Michael Richter, RIP

There are some posts it’s worth putting ahead of the queue. I can be amazingly behind the times sometimes: I’ve only just learnt, via News for Medievalists, that Professor Michael Richter died in May. To be fair, this delay in reportage is not News for Medievalists’ fault, as they’re merely pointing to a story in The Irish Times that has also only lately appeared. But even if it’s not news it’s still a real shame. I only met Professor Richter the once, in St Andrews in 2003, where he gave a very courteous ear to my third-ever conference presentation and suggested two useful avenues of enquiry for the paper that eventually became my “Archbishop Ató”. He also revealed himself at the conference dinner to be a man with a richly mischievous sense of humour, which made those parts of his work I’d met much easier to understand; though no-one could question his rigour or application to the source materials, he was also, I thought, having a lot of fun seeing how far he could push them and what he could get away with. He seemed to be enjoying his life far too much to have died only a few years later; I just hope he didn’t have to stop enjoying it before he lost it. His will be a regretted absence.

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5 responses to “Michael Richter, RIP

  1. Robert R. Calder

    I was ill myself and out of touch with Michael from late 2007 — I saw him last earlier that year in Konstanz, before he moved to Berlin — and resumed contact only in February of this year. I remember his enormous 60th birthday party in Konstanz, and great times with music and cod or lamb and wine, and up an alp. and the invitation to Berlin when I got back in touch with him.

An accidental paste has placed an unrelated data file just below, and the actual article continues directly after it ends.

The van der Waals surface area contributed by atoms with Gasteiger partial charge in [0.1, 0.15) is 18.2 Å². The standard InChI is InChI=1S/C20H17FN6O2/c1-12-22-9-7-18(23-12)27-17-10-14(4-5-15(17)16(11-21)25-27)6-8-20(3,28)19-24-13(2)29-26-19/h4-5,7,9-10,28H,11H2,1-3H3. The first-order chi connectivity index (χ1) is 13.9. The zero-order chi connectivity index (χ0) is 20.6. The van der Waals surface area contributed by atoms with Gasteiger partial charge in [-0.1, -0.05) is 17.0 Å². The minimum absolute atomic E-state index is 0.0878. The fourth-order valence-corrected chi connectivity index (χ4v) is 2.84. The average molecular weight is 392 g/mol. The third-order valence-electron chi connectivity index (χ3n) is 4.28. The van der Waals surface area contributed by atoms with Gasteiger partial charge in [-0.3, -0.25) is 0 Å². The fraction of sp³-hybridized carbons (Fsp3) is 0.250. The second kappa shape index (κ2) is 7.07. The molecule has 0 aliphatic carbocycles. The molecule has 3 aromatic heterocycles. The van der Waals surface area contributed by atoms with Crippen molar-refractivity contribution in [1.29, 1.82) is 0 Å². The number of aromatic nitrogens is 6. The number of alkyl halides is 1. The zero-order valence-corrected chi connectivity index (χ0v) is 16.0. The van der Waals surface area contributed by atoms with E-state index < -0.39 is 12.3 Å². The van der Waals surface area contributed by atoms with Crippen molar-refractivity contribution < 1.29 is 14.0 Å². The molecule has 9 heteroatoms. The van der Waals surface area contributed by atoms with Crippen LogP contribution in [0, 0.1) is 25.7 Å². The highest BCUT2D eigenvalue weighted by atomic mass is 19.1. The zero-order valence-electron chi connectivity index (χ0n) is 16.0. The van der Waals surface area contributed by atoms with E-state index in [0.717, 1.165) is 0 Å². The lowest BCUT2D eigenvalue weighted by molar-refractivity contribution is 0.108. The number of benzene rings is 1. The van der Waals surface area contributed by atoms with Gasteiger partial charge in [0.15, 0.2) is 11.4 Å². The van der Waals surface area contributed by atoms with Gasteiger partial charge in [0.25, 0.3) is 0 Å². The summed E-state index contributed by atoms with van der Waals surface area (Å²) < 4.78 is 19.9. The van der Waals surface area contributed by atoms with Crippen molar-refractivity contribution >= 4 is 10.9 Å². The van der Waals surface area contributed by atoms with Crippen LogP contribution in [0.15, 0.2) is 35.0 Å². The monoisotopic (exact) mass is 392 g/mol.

He swam in the lake earlier in the year than most, and not so long before he was sixty there was the surfboard on the Atlantic coast of Ireland.
    I knew he’d been ill, with some arduous treatment, but he’d got back to the daily jogging, and even after hearing of a subsequent broken leg he;d been recovering from the hews was a bolt from the blue. I remember him saying he was finished with writing books, and then all of a sudden there was his Bobbio volume.
    One of his Konstanz colleagues, not a historian, said that when he arrived at Konstanz he noticed a familiar blur going along a corridor and one day stopped it and asked had it been a teacher at University College, Dublin, and so it had; and it was Michael. Who said he did things “for Ireland” — where he was happily at home after his early years as a fatherless impoverished refugee child. He was pleased at how far he’d been able to come, through various postwar nonsenses of 1960s Berlin. I’m still somewhat devastated.
    I adapted an old toast for his birthday, “Michael the historian/ did you ever know a finer man…!”

  2. Diana Montague

    I am devastated to learn of the death of my friend Mike., I first met him in Germany in 1960 when out there working as an au pair and we had maintained a sporadic correspondence ever since. It improved his English – but did nothing for my German as I did not write in that language! I was the proud recipient of a copy of his first book Giraldus Cambrensis too. Just before I went to work abroad in the mid-sixties he hitch-hiked down from Edinburgh Uni to Somerset just to say bon voyage – He visited my husband and I a few years later and memorably sat on the window sill playing the flute. I sadly missed catching up with him and his sister when they visited the UK in 2006 but had hoped for another meeting . . . obviously no to be.
    He wrote from Berlin but I mislaid his address and didn’t have an email address since Konstanz. I knew he was ill – but had no idea how seriously and decided to try and “re-find” him on Google only to discover this news.
    God Bless you Michael – RIP.

    • I’m sorry to be the bearer of such bad news, in that case, but it’s touching to read your tribute and I hope at least that the post shows you that others also feel your loss. Thankyou for commenting.

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